Most of the bluestones were probably initially arranged on the inside perimeter of the ditch and bank that enclose Stonehenge, Parker Pearson says. They were later moved and rearranged as the site developed through the centuries and 43 of the estimated initial 80 survive at the monument, the archaeologist tells Haaretz. Of the original ring all that remains are the sockets, named Aubrey holes after John Aubrey, a 17th century scholar who first identified them.
By the way, it was in the Aubrey holes that most of the oldest human remains at Stonehenge were found, which has led Parker Pearson to theorize that the site, at least in its earliest incarnation, functioned as a burial ground.
Don’t forget great-grandpa!
The megalithic local sandstones that were raised later, around 2,500 B.C.E., to give Stonehenge the form we are familiar with today could weigh up to 30 tons, but the smaller bluestones were still no joke to move around, especially over long distances. They weighed between one and four tons (something between a compact car and a light truck) and, at a time when the wheel hadn’t reached Britain yet, the migrating population probably transported the stones using wooden sledges pulled by human hands or animals, Parker Pearson says.
“Moving these stones over such a long distance would have been a huge project, involving masses of people and years’ worth of preparation,” he notes.
We don’t know what prompted the mass migration from Wales around 3,000 B.C.E., though Parker Pearson theorizes the locals may have been responding to climate change or other environmental pressures, such as a drop in the productivity of their lands.
But the fact that these migrants invested so many resources in carrying their monoliths with them instead of just carving out new ones out of local stone (as their descendants would later do on a much grander scale) tells us something about the importance and function of these enigmatic monuments.
“These were clearly their most sacred assets, representing their deepest identities,” Parker Pearson says. The monoliths most likely were raised as a form of ancestor cult, representing the deceased forbears that were called upon to protect the living and their lands, he says. For this reason they could not be left behind but had to be transplanted to the new home of the migrants, the archaeologist theorizes.
This land is mine
The purpose of Stonehenge, and other monuments like it, has long been debated. It has been variably interpreted as a cultic site, a primitive calendar, and a healing spot whose stones were believed to have curative properties.
It is of course possible that the monument had multiple functions or that these changed in the course of its long history. But it does seem that in recent years the idea of interpreting such sites as places for ancestor worship has been gaining particular traction among scholars.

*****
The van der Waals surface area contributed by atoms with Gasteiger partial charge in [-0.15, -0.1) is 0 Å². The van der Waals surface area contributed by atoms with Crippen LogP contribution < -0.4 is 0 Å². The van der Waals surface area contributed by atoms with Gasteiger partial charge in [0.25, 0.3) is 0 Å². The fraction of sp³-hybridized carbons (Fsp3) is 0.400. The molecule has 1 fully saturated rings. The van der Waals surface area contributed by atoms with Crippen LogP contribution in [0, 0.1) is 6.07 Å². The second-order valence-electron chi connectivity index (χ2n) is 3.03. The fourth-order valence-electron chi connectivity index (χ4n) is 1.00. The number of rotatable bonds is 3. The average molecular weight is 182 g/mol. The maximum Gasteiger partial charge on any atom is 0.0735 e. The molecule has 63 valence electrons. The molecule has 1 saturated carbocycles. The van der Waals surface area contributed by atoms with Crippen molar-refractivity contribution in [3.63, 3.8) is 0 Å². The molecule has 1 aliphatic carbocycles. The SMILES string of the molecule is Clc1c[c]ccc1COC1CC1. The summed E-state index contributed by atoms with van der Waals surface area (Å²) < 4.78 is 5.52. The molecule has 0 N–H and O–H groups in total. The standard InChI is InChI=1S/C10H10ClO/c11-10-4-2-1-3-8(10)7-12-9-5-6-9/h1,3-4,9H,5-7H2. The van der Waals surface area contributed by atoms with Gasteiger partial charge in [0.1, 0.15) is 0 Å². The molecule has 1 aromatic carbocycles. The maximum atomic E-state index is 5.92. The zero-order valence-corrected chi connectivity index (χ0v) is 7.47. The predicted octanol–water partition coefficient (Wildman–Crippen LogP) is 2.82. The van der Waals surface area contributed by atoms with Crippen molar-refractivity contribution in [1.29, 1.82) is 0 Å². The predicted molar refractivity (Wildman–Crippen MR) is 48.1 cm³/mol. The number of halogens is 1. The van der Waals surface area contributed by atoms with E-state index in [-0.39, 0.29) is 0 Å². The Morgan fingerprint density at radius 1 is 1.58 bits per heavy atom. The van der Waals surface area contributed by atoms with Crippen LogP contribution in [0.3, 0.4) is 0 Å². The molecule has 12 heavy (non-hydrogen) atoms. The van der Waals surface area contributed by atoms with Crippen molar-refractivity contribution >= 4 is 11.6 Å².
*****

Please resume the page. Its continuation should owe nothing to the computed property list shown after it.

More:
Circles or enclosures made of stone monoliths are a common feature of many Neolithic cultures throughout the millennia, emerging just as hunter-gatherer societies turned to farming and a sedentary existence. They are found across Britain, continental Europe and the Middle East, perhaps most famously at the 11,500-year-old site of Göbekli Tepe in Turkey. Here too, at what researchers have dubbed the world’s oldest temple, the combination of stone monoliths and burials has been interpreted as a hallmark of ancestor cults.
The basic idea is that with the emergence of agriculture and sedentarism, human ancestral spirits supplanted the animistic pantheons of hunter gatherers. This may have happened, if it did, because ancient farmers called upon the skills and protection of their predecessors for the success of their labors or because they relied on their ancestral connections to lay claim to the lands upon which they toiled.
After all, scholars argue, if modern nations, including Israelis and Palestinians, can invoke the presence of their distant ancestors in a particular region as evidence of their rightful claim to the land, why shouldn’t have Neolithic farmers done the same?
United we stone
Whatever the symbolism behind these ancestor cults, they seem to have been central to the belief systems of everyone from the ancient shamans of Göbekli Tepe to the proto-Druids of Stonehenge. But there is one final, interesting twist to the story about the two linked British stone circles.
It is estimated that the original site at Waun Mawn held a maximum of 50 monoliths, while, as mentioned, the first phase of Stonehenge included some 80 bluestones. This means that the numbers don’t add up and at least some of these stones must have come from elsewhere in the Preseli Hills, perhaps contributed by different tribes that united in the great migration eastward, Parker Pearson suggests.
“My guess is that Waun Mawn was not the only stone circle that contributed to Stonehenge,” he says. “Maybe there are more in Preseli waiting to be found. Who knows? Someone will be lucky enough to find them.”